We’re excited to announce our collaboration with the Bernard van Leer Foundation to improve urban public life for young children and families, as a part of their Urban95 initiative. Urban95 was developed to change the physical landscapes and opportunities that shape young children’s lives, specifically children below the age of five. It asks:
“What if all city leaders, planners, architects, and innovators experienced the world from 95 centimeters, the average height of a three-year-old? How might this change our approach to the design and maintenance of public space?”
Gehl and Gehl Institute are developing this strategic partnership to insert considerations for the youngest children in the built environment fields, change practice and policy among design and policy practitioners, as well as inspire leaders working across disciplines necessary to support early childhood development in the public realm.
There is a unique window of opportunity at this stage of life: children’s brains develop at an exponentially faster rate during their during their first years. Yet because very young children are generally overlooked in city planning, they face extraneous barriers and vulnerabilities. When cities better support the needs of young children, they can also benefit many other vulnerable city residents — including elderly and disabled adults — and even new parents.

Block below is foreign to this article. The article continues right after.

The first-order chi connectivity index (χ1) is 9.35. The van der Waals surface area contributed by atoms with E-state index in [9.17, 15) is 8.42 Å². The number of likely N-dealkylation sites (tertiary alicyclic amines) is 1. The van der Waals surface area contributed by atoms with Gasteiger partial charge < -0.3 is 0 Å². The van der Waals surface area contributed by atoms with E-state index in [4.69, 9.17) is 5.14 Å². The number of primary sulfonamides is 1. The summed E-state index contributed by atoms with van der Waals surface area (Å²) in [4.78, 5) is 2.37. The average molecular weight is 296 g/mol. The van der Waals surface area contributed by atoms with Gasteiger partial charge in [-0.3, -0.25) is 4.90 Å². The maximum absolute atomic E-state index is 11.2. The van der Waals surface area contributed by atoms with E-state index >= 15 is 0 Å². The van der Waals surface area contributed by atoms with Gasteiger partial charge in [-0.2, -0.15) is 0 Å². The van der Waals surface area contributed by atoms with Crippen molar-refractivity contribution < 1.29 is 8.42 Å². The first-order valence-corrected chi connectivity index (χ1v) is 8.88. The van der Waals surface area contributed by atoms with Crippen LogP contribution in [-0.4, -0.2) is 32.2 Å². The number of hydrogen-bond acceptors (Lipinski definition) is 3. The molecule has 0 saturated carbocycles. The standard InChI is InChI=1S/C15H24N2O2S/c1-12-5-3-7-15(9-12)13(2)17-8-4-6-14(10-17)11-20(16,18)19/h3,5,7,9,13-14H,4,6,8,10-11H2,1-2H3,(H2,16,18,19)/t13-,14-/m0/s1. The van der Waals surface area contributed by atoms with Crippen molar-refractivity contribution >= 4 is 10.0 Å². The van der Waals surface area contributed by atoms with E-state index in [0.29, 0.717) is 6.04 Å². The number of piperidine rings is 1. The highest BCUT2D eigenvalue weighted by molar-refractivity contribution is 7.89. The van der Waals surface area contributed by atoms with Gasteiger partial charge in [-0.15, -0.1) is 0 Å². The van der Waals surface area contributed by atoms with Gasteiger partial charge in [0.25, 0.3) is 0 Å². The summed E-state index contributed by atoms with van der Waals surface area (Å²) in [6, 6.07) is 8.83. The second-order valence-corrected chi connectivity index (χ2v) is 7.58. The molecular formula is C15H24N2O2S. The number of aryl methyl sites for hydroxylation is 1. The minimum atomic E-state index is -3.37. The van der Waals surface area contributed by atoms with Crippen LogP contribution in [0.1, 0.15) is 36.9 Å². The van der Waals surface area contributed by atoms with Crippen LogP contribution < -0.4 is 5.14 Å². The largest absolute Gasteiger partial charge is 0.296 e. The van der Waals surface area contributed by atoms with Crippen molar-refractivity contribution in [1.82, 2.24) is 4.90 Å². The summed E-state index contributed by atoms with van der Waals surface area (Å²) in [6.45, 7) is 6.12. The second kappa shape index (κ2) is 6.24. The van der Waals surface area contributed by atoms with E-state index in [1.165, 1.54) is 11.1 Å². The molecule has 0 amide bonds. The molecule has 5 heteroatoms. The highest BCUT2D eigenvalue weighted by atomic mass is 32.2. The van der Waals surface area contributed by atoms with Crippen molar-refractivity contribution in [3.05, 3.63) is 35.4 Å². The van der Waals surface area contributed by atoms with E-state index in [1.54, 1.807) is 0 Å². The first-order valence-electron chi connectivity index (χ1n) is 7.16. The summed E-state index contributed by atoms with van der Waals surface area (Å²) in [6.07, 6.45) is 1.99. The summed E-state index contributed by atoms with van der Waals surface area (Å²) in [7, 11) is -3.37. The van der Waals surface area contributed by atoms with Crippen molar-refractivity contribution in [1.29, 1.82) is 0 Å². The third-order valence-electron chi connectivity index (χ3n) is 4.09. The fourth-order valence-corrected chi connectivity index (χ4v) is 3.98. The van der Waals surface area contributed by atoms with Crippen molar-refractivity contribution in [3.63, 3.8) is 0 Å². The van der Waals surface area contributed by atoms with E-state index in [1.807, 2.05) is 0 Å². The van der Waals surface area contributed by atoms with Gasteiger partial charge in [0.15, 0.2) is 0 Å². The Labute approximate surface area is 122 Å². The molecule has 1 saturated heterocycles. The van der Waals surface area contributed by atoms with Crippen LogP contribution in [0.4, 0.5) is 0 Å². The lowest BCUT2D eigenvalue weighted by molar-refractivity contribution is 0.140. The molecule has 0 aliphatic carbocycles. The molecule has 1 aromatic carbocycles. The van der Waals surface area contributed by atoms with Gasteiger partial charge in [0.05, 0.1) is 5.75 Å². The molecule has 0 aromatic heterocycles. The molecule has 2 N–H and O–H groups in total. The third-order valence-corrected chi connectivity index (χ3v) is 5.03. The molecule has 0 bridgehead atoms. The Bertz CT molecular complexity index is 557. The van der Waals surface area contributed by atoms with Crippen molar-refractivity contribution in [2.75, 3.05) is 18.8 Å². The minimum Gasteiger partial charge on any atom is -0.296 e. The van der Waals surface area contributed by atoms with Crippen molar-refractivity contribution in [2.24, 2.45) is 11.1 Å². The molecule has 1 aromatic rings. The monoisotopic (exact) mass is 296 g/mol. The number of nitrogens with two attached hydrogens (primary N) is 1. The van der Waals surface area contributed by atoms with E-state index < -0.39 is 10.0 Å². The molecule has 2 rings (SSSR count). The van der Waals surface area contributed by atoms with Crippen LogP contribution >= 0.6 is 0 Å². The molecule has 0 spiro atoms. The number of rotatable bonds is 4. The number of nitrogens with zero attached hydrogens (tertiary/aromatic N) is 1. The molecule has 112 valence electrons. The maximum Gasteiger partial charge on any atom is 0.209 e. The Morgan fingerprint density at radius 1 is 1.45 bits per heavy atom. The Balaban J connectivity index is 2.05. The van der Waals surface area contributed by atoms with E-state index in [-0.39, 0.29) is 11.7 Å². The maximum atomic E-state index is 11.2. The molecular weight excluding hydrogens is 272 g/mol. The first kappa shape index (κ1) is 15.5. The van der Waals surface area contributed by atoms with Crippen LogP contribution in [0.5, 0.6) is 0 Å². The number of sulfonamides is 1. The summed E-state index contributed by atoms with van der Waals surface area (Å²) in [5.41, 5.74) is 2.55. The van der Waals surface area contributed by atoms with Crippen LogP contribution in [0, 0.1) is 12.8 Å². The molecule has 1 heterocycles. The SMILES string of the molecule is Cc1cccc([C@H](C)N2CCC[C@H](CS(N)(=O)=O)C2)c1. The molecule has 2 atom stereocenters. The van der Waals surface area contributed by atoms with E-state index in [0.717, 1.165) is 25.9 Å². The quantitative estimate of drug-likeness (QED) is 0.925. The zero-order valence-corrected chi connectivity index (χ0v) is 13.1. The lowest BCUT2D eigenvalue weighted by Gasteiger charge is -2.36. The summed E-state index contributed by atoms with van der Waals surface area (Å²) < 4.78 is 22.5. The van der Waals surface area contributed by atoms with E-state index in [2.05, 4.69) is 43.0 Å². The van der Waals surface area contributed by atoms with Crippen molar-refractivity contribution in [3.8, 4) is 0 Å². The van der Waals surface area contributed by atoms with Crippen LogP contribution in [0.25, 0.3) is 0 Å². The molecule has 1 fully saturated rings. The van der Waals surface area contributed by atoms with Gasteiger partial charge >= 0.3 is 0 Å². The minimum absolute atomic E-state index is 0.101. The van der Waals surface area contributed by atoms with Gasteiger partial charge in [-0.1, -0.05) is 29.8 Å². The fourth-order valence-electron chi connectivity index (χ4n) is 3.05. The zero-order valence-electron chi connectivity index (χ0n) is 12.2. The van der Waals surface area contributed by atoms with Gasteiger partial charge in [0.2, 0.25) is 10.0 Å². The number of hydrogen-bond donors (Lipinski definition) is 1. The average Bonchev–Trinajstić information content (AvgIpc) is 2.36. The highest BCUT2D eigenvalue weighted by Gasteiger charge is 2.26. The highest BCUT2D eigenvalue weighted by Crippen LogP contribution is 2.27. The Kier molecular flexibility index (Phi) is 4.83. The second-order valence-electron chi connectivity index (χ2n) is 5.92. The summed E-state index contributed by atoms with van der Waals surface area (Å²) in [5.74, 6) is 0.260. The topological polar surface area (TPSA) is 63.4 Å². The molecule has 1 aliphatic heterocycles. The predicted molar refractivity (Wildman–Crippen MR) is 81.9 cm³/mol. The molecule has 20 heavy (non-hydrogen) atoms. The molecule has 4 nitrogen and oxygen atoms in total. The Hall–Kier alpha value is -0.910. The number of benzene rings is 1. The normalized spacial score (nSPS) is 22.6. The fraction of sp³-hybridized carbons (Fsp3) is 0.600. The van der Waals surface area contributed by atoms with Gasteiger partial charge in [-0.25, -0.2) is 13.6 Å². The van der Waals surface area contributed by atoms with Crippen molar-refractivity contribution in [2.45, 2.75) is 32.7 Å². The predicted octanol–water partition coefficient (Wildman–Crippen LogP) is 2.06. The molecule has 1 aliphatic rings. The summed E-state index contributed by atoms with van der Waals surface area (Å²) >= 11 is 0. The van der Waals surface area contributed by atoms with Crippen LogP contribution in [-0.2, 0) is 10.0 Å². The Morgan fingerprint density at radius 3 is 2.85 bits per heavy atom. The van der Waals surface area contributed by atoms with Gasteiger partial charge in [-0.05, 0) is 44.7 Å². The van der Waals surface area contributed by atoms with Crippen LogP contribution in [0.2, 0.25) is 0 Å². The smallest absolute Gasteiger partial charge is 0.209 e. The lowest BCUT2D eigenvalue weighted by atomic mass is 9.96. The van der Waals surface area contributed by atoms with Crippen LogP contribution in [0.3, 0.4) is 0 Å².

In late 2017, we teamed up with Gehl, the practice, to lead a Copenhagen study tour with municipal leaders from one of the Foundation’s Urban95 cities, centered around the theme of early childhood development. We explored how the city acts as a platform to support the mobility of children and their caregivers, the role of safety and risk in designing quality spaces for play, the practical aspects of evaluating and maintaining the built environment, and much more.
This February, we held a three-day workshop at the Foundation’s headquarters in The Hague to discuss on the importance of public life data, brainstorm future strategies, and sharpen our theory of change for targeting early childhood development and the built environment.
So what’s next?
Soon, we’ll be sharing the first of several tools we are developing in coordination with the Foundation: 10 Principles to Support Happy, Healthy Children in a Playful, Friendly City. This document will synthesize our initial findings to help inform strategies for design, maintenance, and governance of public space.
Keep an eye on this space as we continue to generate and publish practical knowledge on how we envision improving public space for children and their caregivers. We hope you will help us promote widespread adoption of this knowledge with your own networks.
If you’d like to learn more about this project, or find out how you can get involved, email email@example.com.